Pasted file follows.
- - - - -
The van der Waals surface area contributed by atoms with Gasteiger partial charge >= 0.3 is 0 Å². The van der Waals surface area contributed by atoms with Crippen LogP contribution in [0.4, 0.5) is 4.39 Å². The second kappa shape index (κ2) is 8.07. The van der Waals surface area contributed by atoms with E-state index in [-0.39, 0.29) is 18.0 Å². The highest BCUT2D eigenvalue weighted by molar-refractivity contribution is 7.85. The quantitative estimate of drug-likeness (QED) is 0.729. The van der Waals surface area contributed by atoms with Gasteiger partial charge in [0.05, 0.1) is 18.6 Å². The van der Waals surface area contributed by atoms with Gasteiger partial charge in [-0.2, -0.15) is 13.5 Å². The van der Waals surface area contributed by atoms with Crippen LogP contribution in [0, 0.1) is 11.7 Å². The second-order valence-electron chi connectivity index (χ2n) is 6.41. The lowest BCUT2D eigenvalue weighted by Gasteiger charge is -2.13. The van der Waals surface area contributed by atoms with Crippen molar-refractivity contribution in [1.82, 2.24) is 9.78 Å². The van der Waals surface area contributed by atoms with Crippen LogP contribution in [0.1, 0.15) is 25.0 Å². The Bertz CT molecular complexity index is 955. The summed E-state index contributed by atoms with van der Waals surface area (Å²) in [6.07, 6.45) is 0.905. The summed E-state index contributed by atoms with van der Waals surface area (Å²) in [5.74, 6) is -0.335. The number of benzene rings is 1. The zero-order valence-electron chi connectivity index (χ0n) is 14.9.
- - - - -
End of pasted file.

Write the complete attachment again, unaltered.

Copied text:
The van der Waals surface area contributed by atoms with Gasteiger partial charge >= 0.3 is 0 Å². The van der Waals surface area contributed by atoms with Crippen LogP contribution in [0.4, 0.5) is 4.39 Å². The second kappa shape index (κ2) is 8.07. The van der Waals surface area contributed by atoms with E-state index in [-0.39, 0.29) is 18.0 Å². The highest BCUT2D eigenvalue weighted by molar-refractivity contribution is 7.85. The quantitative estimate of drug-likeness (QED) is 0.729. The van der Waals surface area contributed by atoms with Gasteiger partial charge in [0.05, 0.1) is 18.6 Å². The van der Waals surface area contributed by atoms with Gasteiger partial charge in [-0.2, -0.15) is 13.5 Å². The van der Waals surface area contributed by atoms with Crippen LogP contribution in [0, 0.1) is 11.7 Å². The second-order valence-electron chi connectivity index (χ2n) is 6.41. The lowest BCUT2D eigenvalue weighted by Gasteiger charge is -2.13. The van der Waals surface area contributed by atoms with Crippen molar-refractivity contribution in [1.82, 2.24) is 9.78 Å². The van der Waals surface area contributed by atoms with Crippen LogP contribution in [0.1, 0.15) is 25.0 Å². The Bertz CT molecular complexity index is 955. The summed E-state index contributed by atoms with van der Waals surface area (Å²) in [6.07, 6.45) is 0.905. The summed E-state index contributed by atoms with van der Waals surface area (Å²) in [5.74, 6) is -0.335. The number of benzene rings is 1. The zero-order valence-electron chi connectivity index (χ0n) is 14.9.